Here are some other common refund fraud tactics to be aware of:

  • Box Switching: This occurs when a shopper buys an item and subsequently returns an older or non-functional version of the same product, utilizing the packaging from the newer purchase. Another variation involves exchanging similar-looking items with distinct features and prices, returning the lower-cost item while presenting it as the more expensive one.
  • Bricking: This tactic involves a customer purchasing an item, extracting valuable components for resale, and then returning the item while pocketing the profits. Electronics, in particular, are frequently targeted in this type of refund fraud.
  • Empty-Box Con: Empty-box fraud occurs when a shopper contacts you, asserting that the item they ordered never arrived. The customer alleges receiving an empty box instead. If this scam succeeds, the customer retains the purchased item while also securing a refund for the supposedly “missing” item.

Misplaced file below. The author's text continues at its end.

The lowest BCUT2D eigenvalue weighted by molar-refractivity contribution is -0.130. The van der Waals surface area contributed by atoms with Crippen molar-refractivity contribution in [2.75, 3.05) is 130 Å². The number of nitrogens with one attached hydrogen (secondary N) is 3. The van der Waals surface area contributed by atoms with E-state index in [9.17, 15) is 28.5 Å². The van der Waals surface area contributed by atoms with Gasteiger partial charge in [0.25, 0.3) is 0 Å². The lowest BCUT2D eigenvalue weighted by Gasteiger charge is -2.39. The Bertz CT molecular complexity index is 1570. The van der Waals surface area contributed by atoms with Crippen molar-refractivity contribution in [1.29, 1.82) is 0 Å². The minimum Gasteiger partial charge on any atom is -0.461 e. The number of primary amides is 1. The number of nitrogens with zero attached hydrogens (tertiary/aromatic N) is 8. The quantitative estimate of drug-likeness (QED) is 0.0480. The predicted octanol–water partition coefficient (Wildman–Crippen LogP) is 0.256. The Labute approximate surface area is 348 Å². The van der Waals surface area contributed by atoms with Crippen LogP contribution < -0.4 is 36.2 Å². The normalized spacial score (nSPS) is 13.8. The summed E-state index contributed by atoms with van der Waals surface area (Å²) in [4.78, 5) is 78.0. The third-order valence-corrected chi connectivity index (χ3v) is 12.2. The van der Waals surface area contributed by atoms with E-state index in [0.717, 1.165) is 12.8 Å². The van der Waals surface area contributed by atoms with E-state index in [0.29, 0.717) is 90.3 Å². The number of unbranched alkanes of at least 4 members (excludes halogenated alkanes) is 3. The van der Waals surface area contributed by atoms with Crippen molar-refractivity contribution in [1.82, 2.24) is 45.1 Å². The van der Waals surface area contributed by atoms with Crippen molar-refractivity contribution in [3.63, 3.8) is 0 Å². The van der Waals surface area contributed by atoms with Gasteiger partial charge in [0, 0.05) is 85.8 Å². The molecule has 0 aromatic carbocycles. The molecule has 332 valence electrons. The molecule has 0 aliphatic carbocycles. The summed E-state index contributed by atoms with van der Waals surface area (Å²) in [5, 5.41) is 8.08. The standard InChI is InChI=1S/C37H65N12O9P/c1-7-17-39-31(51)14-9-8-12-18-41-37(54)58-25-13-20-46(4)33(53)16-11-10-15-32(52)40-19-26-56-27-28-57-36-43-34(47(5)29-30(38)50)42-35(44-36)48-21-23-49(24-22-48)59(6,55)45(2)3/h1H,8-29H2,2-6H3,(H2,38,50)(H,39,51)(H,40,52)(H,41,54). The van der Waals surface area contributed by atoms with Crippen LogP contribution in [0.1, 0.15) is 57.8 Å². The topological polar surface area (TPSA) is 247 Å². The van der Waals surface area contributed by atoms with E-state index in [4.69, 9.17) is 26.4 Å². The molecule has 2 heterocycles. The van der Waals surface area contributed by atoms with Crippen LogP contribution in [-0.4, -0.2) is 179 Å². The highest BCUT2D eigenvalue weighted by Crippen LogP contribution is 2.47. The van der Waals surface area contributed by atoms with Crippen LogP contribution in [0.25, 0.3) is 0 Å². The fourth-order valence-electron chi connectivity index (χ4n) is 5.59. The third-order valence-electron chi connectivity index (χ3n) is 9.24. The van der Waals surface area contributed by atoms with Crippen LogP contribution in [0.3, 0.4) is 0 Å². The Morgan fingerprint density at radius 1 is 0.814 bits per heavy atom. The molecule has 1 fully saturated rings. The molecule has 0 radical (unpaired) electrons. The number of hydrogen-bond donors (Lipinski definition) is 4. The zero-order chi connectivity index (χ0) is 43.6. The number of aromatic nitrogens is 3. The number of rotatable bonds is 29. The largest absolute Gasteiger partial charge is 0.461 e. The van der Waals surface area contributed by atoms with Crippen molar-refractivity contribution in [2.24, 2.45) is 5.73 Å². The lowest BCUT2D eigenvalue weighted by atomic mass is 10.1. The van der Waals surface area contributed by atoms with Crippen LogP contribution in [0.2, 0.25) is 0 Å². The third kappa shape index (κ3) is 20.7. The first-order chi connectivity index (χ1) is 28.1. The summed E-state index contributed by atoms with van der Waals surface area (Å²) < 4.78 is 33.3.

• Price Switching: Price switching unfolds when a shopper acquires an item at one price, then swaps the price tag with that of a higher-priced item before returning the item to claim a refund.
  • Item Not Received Fraud: A consumer makes untrue assertions, stating that they did not receive the product or service or that the transaction was unauthorized.

Understanding Friendly Fraud

Friendly fraud also referred to as chargeback fraud, takes place when a customer uses a debit or credit card to make a purchase and subsequently disputes the charge with their bank without a valid reason to do so. Legitimate grounds for disputing a charge include being a victim of true fraud or not receiving the purchased service or product, especially when the merchant proves unresponsive or uncooperative.

Understanding Friendly Fraud

For any transaction-related concerns, cardholders are encouraged to contact the merchant directly, as most issues can be resolved more swiftly and effortlessly in this manner. Filing a chargeback should only be pursued after attempting to resolve the matter directly with the merchant. Usually, in the case of friendly fraud, there are mainly two types – Intentional and Unintentional, let’s learn each type: